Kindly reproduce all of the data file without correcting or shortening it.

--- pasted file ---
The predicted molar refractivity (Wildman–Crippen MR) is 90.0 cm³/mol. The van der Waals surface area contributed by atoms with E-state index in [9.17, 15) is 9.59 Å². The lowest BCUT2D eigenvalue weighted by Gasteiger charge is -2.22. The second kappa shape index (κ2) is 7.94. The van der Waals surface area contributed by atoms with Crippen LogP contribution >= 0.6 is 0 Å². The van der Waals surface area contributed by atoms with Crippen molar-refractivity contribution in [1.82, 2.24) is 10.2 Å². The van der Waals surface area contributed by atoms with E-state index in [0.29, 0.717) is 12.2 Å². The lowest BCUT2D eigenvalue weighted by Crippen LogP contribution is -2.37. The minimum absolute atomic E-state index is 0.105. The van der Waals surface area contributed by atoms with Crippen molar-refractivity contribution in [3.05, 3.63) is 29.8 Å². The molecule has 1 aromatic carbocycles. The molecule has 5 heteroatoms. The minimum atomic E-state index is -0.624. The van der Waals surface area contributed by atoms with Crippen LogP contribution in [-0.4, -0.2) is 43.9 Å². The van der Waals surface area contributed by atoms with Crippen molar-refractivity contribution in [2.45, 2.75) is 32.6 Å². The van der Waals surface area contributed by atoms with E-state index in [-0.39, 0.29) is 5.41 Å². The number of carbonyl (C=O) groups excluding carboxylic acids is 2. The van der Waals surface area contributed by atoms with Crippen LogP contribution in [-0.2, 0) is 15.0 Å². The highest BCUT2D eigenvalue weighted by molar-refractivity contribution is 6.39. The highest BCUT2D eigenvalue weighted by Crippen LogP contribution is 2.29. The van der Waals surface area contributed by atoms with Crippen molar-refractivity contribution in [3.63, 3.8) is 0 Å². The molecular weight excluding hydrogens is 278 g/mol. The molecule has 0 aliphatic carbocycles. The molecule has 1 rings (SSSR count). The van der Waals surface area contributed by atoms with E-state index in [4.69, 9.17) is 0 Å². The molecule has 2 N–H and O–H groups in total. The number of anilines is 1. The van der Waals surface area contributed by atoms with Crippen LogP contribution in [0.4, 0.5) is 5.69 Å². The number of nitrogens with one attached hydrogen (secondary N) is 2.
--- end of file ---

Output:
The predicted molar refractivity (Wildman–Crippen MR) is 90.0 cm³/mol. The van der Waals surface area contributed by atoms with E-state index in [9.17, 15) is 9.59 Å². The lowest BCUT2D eigenvalue weighted by Gasteiger charge is -2.22. The second kappa shape index (κ2) is 7.94. The van der Waals surface area contributed by atoms with Crippen LogP contribution >= 0.6 is 0 Å². The van der Waals surface area contributed by atoms with Crippen molar-refractivity contribution in [1.82, 2.24) is 10.2 Å². The van der Waals surface area contributed by atoms with E-state index in [0.29, 0.717) is 12.2 Å². The lowest BCUT2D eigenvalue weighted by Crippen LogP contribution is -2.37. The minimum absolute atomic E-state index is 0.105. The van der Waals surface area contributed by atoms with Crippen molar-refractivity contribution in [3.05, 3.63) is 29.8 Å². The molecule has 1 aromatic carbocycles. The molecule has 5 heteroatoms. The minimum atomic E-state index is -0.624. The van der Waals surface area contributed by atoms with Crippen LogP contribution in [-0.4, -0.2) is 43.9 Å². The van der Waals surface area contributed by atoms with Crippen molar-refractivity contribution in [2.45, 2.75) is 32.6 Å². The van der Waals surface area contributed by atoms with E-state index in [-0.39, 0.29) is 5.41 Å². The number of carbonyl (C=O) groups excluding carboxylic acids is 2. The van der Waals surface area contributed by atoms with Crippen LogP contribution in [-0.2, 0) is 15.0 Å². The highest BCUT2D eigenvalue weighted by molar-refractivity contribution is 6.39. The highest BCUT2D eigenvalue weighted by Crippen LogP contribution is 2.29. The van der Waals surface area contributed by atoms with Crippen molar-refractivity contribution in [3.63, 3.8) is 0 Å². The molecular weight excluding hydrogens is 278 g/mol. The molecule has 0 aliphatic carbocycles. The molecule has 1 rings (SSSR count). The van der Waals surface area contributed by atoms with E-state index in [4.69, 9.17) is 0 Å². The molecule has 2 N–H and O–H groups in total. The number of anilines is 1. The van der Waals surface area contributed by atoms with Crippen LogP contribution in [0.4, 0.5) is 5.69 Å². The number of nitrogens with one attached hydrogen (secondary N) is 2.